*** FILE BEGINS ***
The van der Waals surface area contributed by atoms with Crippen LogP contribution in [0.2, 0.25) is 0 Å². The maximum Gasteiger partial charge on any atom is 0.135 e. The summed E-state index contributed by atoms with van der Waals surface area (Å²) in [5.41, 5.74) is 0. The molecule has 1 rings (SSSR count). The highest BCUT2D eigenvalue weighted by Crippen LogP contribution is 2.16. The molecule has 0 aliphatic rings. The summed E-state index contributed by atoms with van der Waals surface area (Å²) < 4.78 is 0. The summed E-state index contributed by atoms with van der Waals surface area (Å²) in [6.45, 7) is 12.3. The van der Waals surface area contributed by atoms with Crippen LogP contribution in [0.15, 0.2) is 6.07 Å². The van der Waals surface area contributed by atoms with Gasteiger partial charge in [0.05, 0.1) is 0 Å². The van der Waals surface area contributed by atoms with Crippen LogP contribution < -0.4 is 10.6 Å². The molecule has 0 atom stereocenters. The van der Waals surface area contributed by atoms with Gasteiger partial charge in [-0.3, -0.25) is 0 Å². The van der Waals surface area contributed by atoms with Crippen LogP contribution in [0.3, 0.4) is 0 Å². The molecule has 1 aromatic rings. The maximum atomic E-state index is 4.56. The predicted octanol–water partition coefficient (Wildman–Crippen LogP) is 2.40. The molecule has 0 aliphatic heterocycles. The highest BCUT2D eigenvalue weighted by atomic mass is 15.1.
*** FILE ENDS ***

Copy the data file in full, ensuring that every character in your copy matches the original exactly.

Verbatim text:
The van der Waals surface area contributed by atoms with Crippen LogP contribution in [0.2, 0.25) is 0 Å². The maximum Gasteiger partial charge on any atom is 0.135 e. The summed E-state index contributed by atoms with van der Waals surface area (Å²) in [5.41, 5.74) is 0. The molecule has 1 rings (SSSR count). The highest BCUT2D eigenvalue weighted by Crippen LogP contribution is 2.16. The molecule has 0 aliphatic rings. The summed E-state index contributed by atoms with van der Waals surface area (Å²) < 4.78 is 0. The summed E-state index contributed by atoms with van der Waals surface area (Å²) in [6.45, 7) is 12.3. The van der Waals surface area contributed by atoms with Crippen LogP contribution in [0.15, 0.2) is 6.07 Å². The van der Waals surface area contributed by atoms with Gasteiger partial charge in [0.05, 0.1) is 0 Å². The van der Waals surface area contributed by atoms with Crippen LogP contribution < -0.4 is 10.6 Å². The molecule has 0 atom stereocenters. The van der Waals surface area contributed by atoms with Gasteiger partial charge in [-0.3, -0.25) is 0 Å². The van der Waals surface area contributed by atoms with Crippen LogP contribution in [0.3, 0.4) is 0 Å². The molecule has 1 aromatic rings. The maximum atomic E-state index is 4.56. The predicted octanol–water partition coefficient (Wildman–Crippen LogP) is 2.40. The molecule has 0 aliphatic heterocycles. The highest BCUT2D eigenvalue weighted by atomic mass is 15.1.